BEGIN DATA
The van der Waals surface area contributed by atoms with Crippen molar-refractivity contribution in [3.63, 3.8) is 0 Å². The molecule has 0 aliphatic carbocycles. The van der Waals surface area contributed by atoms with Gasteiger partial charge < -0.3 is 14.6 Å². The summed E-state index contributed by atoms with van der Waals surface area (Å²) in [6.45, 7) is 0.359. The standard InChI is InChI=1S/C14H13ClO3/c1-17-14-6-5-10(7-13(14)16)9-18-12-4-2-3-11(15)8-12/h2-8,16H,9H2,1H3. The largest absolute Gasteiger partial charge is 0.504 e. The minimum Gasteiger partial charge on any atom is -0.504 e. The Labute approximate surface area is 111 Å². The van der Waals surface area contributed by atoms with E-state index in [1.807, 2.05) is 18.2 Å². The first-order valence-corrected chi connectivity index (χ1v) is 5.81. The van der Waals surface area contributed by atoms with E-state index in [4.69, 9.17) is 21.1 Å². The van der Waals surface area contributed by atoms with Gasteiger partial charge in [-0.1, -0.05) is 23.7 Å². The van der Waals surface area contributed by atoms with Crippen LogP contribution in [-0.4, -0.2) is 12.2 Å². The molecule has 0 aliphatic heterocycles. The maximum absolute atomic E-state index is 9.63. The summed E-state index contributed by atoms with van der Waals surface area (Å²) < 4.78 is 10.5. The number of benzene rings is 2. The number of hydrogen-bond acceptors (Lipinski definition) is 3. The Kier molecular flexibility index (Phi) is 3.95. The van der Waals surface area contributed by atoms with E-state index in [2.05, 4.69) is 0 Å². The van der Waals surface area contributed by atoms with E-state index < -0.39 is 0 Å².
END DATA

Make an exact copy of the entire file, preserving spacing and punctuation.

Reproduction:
The van der Waals surface area contributed by atoms with Crippen molar-refractivity contribution in [3.63, 3.8) is 0 Å². The molecule has 0 aliphatic carbocycles. The van der Waals surface area contributed by atoms with Gasteiger partial charge < -0.3 is 14.6 Å². The summed E-state index contributed by atoms with van der Waals surface area (Å²) in [6.45, 7) is 0.359. The standard InChI is InChI=1S/C14H13ClO3/c1-17-14-6-5-10(7-13(14)16)9-18-12-4-2-3-11(15)8-12/h2-8,16H,9H2,1H3. The largest absolute Gasteiger partial charge is 0.504 e. The minimum Gasteiger partial charge on any atom is -0.504 e. The Labute approximate surface area is 111 Å². The van der Waals surface area contributed by atoms with E-state index in [1.807, 2.05) is 18.2 Å². The first-order valence-corrected chi connectivity index (χ1v) is 5.81. The van der Waals surface area contributed by atoms with E-state index in [4.69, 9.17) is 21.1 Å². The van der Waals surface area contributed by atoms with Gasteiger partial charge in [-0.1, -0.05) is 23.7 Å². The van der Waals surface area contributed by atoms with Crippen LogP contribution in [-0.4, -0.2) is 12.2 Å². The molecule has 0 aliphatic heterocycles. The maximum absolute atomic E-state index is 9.63. The summed E-state index contributed by atoms with van der Waals surface area (Å²) < 4.78 is 10.5. The number of benzene rings is 2. The number of hydrogen-bond acceptors (Lipinski definition) is 3. The Kier molecular flexibility index (Phi) is 3.95. The van der Waals surface area contributed by atoms with E-state index in [2.05, 4.69) is 0 Å². The van der Waals surface area contributed by atoms with E-state index < -0.39 is 0 Å².